With advanced age comes reduced stamina and an increased risk of ailments. A nutritious diet becomes extremely important to maintain a happy and healthy life. Here’s an expert guide on the most important elements to include in your diet post 60, many of which can be sufficed just through a spoonful or handful. By Nidhi Chawla.
Post fifty, the body undergoes many physiological and metabolic changes that impact its nutritional needs. The metabolic rate slows down and the body composition changes with a decrease in lean tissue mass and an increase in body fat. Hence, modifying eating habits becomes imperative to keep in sync with these bodily changes. Your calorie intake needs to be adequate keeping in mind a less active lifestyle and has to be mostly limited if one has a tendency to be obese.
Nutritionist Sakshi Chawla says most of what you eat should be in breads (which includes pasta and rice but does not include sweets like cake and cookies), fruits, and vegetables. The recommended fibre amount is especially important in people who are 60 years old and up. Taking more fibre than recommended can be unhealthy for your gastrointestinal tract, so follow the recommended amounts. Inconsistency in your daily nutrient and calorie ratio leads to muscle loss and this loss makes skin look aged and sagging.
- 35% of your daily carbohydrates should be whole grain products and complex carbohydrates. These also take care of the much needed vitamins.
- 29% of your carbohydrates should be from fruits and vegetables
- 15% should be in proteins from light (washed) dals, meats and dairy (or soy) products.
- Remember to get about 20% of your diet in good fats (Omega 3 and Omega 6 oils). Recommended intake is about 20 grams of fat per day.
- Calcium too is important as lack of it can lead to osteoporosis. Milk, yogurt, ragi, fenugreek are good sources of calcium.
- Fluids also become essential and play a crucial role in preventing constipation, a major issue with many elders. Fluids are recommended in the form of water, buttermilk, coconut water, green tea, soups etc.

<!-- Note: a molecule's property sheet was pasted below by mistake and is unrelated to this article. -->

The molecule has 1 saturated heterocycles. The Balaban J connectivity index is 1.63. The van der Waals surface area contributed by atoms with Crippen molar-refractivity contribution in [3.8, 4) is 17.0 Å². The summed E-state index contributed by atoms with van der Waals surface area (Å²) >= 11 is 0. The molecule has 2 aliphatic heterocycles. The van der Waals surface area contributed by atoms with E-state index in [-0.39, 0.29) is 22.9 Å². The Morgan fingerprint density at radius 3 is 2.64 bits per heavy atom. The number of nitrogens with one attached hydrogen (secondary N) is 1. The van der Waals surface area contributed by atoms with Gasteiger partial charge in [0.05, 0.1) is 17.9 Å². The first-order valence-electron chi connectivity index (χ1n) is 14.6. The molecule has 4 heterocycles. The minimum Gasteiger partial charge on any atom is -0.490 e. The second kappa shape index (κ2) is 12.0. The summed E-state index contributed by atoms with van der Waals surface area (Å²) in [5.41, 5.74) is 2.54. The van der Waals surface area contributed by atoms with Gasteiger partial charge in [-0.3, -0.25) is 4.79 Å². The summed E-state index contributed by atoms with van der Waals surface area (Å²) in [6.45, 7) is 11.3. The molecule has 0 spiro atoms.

Dr.PriyankaRohtagi, Chief Clinical Nutritionist, Apollo Hospitals, Bangalore had this to say:
- Watch out on the portions and the calorie dense food, your body will feel slow and sluggish if you eat less wholesome foods.
- Look out for reducing sodium (salt) to help prevent water retention and high blood pressure. Season meals with garlic, herbs, and spices instead of salt.
- Avoid fried and high fat foods. Consume healthy fats from olives, avocados, salmon, walnuts, flaxseed, and other monounsaturated fats. The fat from these delicious sources can protect your body against heart disease by controlling “bad” LDL cholesterol levels and raising “good” HDL cholesterol levels.
- Increase fibre to avoid constipation and reduce the risk of chronic diseases, and feel fuller longer by increasing your fibre intake from foods, fruits and veggies, whole-grains, and beans.
- Reduce simple carbohydrates—also known as simple or unhealthy carbs—are foods such as white flour, refined sugar, and white rice that have been stripped of all bran, fibre, and nutrients. For long-lasting energy and stable insulin levels, choose “good” or complex carbs such as whole grains, beans, fruits, and vegetables.
- Avoid simple sugars- hidden in foods such as bread, canned soups and vegetables, pasta sauce, instant mashed potatoes, frozen dinners, fast food, and ketchup. Check food labels for other terms for sugar such as corn syrup, molasses, brown rice syrup, cane juice, fructose, sucrose, dextrose, or maltose.
- Alternative Cooking- is by steaming or sautéing in less oil—it preserves nutrients. Forget boiling—it drains nutrients.
- Use a rainbow of colours- Put atleast five colors on your plate. Fruits and veggies rich in color correspond to rich nutrients (think: melons, yams, spinach, tomatoes, cucumber).
- Keeping the above guidelines in mind, we asked experts which of the above requirements can be met through a spoonful/ handful addition to your diet and here is they had to say.Ritika Samaddar, Chief Dietician at Max Hospital, Saket, Delhi, mentions that five important food items one must include in diet daily:
1. Oats for fibre and carbohydrates
2. Nuts for good fats
3. Milk and its products/ yogurt for calcium
4. Fluids like buttermilk, coconut water, freshlime, green tea etc.
5. Fruits and vegetables to add fibre
6. Banana (if not a diabetic)
Sheela Krishnaswamy, Diet, Nutrition and Wellness consultant, Bangalore, highlighted three essential nutrients.
- Omega 3 fats – available through two spoonfuls of flaxseed.
- Vitamin D – available through 10 minutes of sunshine everyday.
- Calcium – a handful of almonds / a couple of glasses of milk / 2 cups of curd / ragi (naachini)
Not too difficult, right? Here’s to healthy and hearty living!
Article courtesy: Silver Talkies